The blowup between Chris Christie and Rand Paul is highlighting differences between libertarians (with a small “l”) and Republicans (with a cap “R”). From the Washington Post:
In the 1992 election, for example, a Cato Institute analysis found that the 13 percent or so of voters who were libertarian-minded—those who told pollsters they wanted smaller government but tolerant social policies—split almost evenly among Republican incumbent George H.W. Bush, Democrat Bill Clinton and third-party candidate Ross Perot. …
When libertarian Clark Ruper was a University of Michigan student from 2004 to 2007, he recalled, “there were, like, five of us on campus, and we all knew each other.” Now vice president of a rapidly growing organization called Students for Liberty, Ruper says of the dust-up between Christie and Paul: “I think it’s fantastic. When guys like Chris Christie are attacking us, we must be doing something right.”
Ruper, for one, rejects Reagan’s depiction of conservatism and libertarianism as being one and the same. “We are not a branch of conservatism,” largely because of social issues like same-sex marriage and drug legalization, Rupar said. “Those are real deal-breakers where we can’t get along with conservatives. We find our allies there on the left.”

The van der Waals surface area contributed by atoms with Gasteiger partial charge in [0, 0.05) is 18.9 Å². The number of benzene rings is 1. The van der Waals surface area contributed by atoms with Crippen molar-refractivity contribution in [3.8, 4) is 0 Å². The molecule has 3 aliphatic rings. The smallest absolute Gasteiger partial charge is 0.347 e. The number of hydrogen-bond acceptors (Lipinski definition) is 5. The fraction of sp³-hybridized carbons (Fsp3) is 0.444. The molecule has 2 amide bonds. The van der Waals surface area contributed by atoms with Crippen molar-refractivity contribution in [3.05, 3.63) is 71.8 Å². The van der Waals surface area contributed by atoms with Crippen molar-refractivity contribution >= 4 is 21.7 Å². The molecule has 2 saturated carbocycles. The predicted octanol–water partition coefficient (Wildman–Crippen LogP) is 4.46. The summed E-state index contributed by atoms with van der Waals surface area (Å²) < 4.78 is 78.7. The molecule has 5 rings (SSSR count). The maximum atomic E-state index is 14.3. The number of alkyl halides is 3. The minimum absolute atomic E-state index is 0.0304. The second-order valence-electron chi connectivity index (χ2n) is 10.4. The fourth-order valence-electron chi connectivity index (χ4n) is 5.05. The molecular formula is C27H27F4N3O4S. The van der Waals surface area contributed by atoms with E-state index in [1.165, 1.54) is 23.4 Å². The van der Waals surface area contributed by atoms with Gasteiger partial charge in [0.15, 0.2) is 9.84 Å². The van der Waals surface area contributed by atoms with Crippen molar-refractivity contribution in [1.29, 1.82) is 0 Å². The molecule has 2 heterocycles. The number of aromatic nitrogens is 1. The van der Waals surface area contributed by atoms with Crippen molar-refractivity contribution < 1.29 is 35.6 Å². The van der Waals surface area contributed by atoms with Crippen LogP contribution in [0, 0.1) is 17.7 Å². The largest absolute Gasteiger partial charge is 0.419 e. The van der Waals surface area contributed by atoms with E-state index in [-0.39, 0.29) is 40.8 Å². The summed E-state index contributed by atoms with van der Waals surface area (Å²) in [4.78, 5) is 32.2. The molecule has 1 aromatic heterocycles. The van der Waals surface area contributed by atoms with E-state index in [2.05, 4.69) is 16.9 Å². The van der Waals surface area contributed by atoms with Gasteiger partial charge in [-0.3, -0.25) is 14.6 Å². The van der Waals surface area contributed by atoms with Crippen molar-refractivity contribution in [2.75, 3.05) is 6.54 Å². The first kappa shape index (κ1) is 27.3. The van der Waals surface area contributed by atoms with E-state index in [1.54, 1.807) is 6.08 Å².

Libertarians still count relatively few elected officials as their own. Rand Paul comes the closest. Libertarians have cheered his stance on surveillance and his 13-hour filibuster in March to protest the Obama administration’s use of unmanned drones. That filibuster brought withering commentary from the conservative establishment. …
Yet even Paul draws some skepticism from libertarian purists. They are leery, for instance, of his recent overtures to the Christian right, a constituency he cannot afford to alienate if he hopes to win his party’s presidential nomination.
Too often, it’s pick your poison—Republican religious rightists or Democratic total statists. But I think it’s evident that libertarians gay and straight in the GOP know they are battling for the soul of their party, whereas LGBT activists in the Democratic fold often embrace the worst aspects of their party’s bigger-bigger-bigger government agenda.
More. Enjoy 23 Libertarian Problems.